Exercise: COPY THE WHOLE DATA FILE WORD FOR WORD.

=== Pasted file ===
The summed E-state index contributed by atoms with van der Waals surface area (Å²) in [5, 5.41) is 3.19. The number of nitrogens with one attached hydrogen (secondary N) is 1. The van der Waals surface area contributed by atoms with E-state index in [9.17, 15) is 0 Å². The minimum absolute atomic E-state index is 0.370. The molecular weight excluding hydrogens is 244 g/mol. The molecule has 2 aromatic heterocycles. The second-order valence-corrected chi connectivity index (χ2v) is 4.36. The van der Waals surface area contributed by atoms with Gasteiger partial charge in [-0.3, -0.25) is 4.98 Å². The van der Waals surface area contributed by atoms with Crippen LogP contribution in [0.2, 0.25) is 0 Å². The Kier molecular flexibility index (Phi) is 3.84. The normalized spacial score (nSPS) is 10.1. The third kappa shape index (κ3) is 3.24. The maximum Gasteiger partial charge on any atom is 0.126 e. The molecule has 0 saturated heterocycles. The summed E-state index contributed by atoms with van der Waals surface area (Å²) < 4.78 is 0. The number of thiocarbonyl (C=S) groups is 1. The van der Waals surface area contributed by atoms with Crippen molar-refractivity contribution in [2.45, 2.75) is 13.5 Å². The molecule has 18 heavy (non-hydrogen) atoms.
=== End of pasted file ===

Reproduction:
The summed E-state index contributed by atoms with van der Waals surface area (Å²) in [5, 5.41) is 3.19. The number of nitrogens with one attached hydrogen (secondary N) is 1. The van der Waals surface area contributed by atoms with E-state index in [9.17, 15) is 0 Å². The minimum absolute atomic E-state index is 0.370. The molecular weight excluding hydrogens is 244 g/mol. The molecule has 2 aromatic heterocycles. The second-order valence-corrected chi connectivity index (χ2v) is 4.36. The van der Waals surface area contributed by atoms with Gasteiger partial charge in [-0.3, -0.25) is 4.98 Å². The van der Waals surface area contributed by atoms with Crippen LogP contribution in [0.2, 0.25) is 0 Å². The Kier molecular flexibility index (Phi) is 3.84. The normalized spacial score (nSPS) is 10.1. The third kappa shape index (κ3) is 3.24. The maximum Gasteiger partial charge on any atom is 0.126 e. The molecule has 0 saturated heterocycles. The summed E-state index contributed by atoms with van der Waals surface area (Å²) < 4.78 is 0. The number of thiocarbonyl (C=S) groups is 1. The van der Waals surface area contributed by atoms with Crippen molar-refractivity contribution in [2.45, 2.75) is 13.5 Å². The molecule has 18 heavy (non-hydrogen) atoms.